The wait between both marriages was very difficult for her. After her mother died in 1504 Catalina’s position was no longer safe and she suffered mistreatments at the hands of her father-in-law, who would not allow her to return home so that he didn’t have to give back her dowry, but wouldn’t give her proper care, wouldn’t support her financially, and was even harsh and rude to her. There are letters from Catalina to her father complaining about these mistreatments, which she endured with dignity and strength ‘for I am not as simple as I may seem’. Eventually, she married Henry in 1509 and became Queen of England that same year.

We all know about the king’s Great Matter, that in which his passion for Anne Boleyn made him desperately seek a way to reject Catalina in order to marry Anne. I will not stop too much here since most of the events around this episode are widely known. But I do want to go over what happened on June 21, 1529, when Catalina was summoned to the Court to question the validity of her marriage. Instead of testifying before the Court and the representative of the Pope, she knelt at Henry’s feet and gave one of the most famous, most moving speeches in history. Here are some parts of said speech:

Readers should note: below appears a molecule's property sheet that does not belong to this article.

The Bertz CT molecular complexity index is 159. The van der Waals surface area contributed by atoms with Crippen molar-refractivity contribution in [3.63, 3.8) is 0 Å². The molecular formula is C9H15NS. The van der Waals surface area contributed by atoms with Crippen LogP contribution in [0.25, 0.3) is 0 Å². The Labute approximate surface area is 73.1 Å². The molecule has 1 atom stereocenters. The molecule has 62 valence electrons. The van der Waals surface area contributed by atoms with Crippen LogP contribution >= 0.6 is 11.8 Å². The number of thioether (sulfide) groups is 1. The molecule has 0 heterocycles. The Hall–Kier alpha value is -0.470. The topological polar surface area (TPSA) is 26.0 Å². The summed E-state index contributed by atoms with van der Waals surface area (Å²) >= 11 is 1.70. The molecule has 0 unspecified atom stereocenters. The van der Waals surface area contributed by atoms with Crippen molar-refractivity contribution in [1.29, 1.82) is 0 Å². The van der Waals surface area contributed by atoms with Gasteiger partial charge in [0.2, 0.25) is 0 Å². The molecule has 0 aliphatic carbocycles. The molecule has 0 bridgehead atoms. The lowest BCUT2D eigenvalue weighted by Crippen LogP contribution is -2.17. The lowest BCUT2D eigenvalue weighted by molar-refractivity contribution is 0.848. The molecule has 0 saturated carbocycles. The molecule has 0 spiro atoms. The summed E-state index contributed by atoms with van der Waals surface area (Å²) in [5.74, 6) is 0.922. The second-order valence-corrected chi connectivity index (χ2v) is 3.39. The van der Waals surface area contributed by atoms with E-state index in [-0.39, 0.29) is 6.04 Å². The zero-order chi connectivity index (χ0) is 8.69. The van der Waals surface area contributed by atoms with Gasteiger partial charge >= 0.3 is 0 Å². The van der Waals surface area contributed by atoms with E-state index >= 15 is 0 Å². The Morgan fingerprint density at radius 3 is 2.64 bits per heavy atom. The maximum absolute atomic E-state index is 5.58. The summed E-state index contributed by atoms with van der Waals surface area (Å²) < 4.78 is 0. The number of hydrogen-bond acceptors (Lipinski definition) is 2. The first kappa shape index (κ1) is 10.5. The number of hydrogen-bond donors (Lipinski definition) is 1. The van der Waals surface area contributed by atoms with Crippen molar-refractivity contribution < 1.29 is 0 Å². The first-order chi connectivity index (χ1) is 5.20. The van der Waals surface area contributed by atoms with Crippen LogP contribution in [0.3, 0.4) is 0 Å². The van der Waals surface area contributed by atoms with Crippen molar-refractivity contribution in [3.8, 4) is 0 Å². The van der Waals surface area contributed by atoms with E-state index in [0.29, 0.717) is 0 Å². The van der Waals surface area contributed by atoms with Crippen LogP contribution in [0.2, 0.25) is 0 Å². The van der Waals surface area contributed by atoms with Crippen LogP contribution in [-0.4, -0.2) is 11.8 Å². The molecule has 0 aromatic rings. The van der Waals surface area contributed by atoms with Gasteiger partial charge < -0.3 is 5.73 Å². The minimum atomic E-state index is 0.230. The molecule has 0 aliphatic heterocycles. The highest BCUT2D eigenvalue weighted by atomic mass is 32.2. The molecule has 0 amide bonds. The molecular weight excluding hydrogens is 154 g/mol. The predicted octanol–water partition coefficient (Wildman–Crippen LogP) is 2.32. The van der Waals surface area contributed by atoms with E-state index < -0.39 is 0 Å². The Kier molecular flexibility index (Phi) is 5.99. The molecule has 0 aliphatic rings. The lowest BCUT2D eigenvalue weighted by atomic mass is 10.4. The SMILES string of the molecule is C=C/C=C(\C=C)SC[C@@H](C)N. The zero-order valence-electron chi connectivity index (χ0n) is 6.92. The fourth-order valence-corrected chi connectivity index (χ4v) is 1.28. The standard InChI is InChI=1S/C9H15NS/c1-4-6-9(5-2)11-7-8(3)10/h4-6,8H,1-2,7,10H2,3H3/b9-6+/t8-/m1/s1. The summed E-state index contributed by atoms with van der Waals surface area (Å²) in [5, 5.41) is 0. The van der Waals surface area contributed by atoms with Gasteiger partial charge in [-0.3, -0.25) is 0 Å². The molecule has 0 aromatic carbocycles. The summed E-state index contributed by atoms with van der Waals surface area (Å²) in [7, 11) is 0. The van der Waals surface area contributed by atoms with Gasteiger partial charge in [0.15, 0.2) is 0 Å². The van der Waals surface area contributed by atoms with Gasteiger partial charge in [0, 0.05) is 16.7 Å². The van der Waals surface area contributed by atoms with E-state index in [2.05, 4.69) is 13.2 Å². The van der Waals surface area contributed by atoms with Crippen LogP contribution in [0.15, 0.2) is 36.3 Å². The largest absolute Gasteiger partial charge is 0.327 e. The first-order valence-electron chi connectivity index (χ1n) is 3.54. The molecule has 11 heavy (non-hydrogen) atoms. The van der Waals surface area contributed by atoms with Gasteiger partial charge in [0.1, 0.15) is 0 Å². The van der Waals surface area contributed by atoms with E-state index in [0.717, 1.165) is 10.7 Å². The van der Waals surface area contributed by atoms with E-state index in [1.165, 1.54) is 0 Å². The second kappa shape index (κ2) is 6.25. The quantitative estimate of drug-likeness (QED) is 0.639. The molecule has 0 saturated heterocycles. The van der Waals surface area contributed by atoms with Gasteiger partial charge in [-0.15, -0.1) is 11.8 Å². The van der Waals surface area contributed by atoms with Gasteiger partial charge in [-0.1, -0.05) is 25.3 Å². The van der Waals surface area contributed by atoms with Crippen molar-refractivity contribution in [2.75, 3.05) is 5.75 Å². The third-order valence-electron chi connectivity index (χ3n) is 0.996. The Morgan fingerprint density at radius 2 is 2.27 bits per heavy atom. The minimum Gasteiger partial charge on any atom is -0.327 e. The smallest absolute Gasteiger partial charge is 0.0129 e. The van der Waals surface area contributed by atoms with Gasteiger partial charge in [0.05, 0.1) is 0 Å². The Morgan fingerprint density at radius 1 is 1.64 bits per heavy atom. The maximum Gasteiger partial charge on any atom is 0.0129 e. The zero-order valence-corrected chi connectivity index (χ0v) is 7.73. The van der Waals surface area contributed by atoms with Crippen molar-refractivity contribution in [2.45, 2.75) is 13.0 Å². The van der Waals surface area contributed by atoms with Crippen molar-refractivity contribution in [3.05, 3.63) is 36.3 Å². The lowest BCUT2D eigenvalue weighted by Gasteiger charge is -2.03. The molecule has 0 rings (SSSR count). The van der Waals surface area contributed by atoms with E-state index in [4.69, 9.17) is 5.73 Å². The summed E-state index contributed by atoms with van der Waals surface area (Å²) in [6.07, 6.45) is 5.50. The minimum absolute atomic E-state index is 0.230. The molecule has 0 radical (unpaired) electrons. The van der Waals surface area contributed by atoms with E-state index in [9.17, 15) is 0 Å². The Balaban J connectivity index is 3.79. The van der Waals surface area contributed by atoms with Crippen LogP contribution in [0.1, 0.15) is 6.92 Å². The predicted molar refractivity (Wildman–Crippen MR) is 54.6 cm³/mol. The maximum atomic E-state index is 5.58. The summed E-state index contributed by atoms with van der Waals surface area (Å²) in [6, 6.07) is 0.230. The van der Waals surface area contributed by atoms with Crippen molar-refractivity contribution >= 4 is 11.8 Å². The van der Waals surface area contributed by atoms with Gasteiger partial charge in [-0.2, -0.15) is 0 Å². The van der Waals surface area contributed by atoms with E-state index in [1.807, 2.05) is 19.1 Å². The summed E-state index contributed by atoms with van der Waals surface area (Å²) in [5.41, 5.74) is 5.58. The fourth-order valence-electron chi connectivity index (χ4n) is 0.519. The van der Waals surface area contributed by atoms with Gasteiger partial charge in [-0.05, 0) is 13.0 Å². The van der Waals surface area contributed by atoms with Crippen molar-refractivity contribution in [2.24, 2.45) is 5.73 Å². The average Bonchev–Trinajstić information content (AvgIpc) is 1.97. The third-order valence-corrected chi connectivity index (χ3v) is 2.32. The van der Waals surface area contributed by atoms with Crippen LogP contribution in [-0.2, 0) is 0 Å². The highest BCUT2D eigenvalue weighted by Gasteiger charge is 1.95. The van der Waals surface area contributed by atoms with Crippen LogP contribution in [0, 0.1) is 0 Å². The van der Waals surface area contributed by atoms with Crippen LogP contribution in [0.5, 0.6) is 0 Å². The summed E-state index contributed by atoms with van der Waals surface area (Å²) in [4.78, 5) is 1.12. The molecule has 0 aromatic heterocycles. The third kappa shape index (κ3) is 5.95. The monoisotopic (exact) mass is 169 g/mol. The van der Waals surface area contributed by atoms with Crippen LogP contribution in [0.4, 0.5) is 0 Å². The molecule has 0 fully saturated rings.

‘My Lord, I beg you in the name of all the love that has been between us to do me justice, to have some mercy and compassion on me, for I am a poor woman, a foreigner (…) I have no sure friend here, and much less an impartial Council (…) I name God and the whole world as my witnesses, for I have been a true wife to you, humble and obedient, always according to your will (…) I have loved all of those you have loved, only for you, had I reason or not, were they my friends or my enemies (…)

And you have had from me many children, although it has pleased God to take them from this world (…) And I humbly implore you that in the name of charity and the love of God, who is the supreme judge, you spare me the trial before this court while my friends in Spain have not advised me which is the right path for me to choose. But if you do not want to grant me such a small favour, your will be fulfilled, for I commit my cause to God.’

After speaking, Catalina left the audience. Given that Catalina did have the Pope’s support (after all, she was Isabel of Castile’s daughter and the aunt of Emperor Charles V), Henry VII decided to break with the Catholic Church altogether.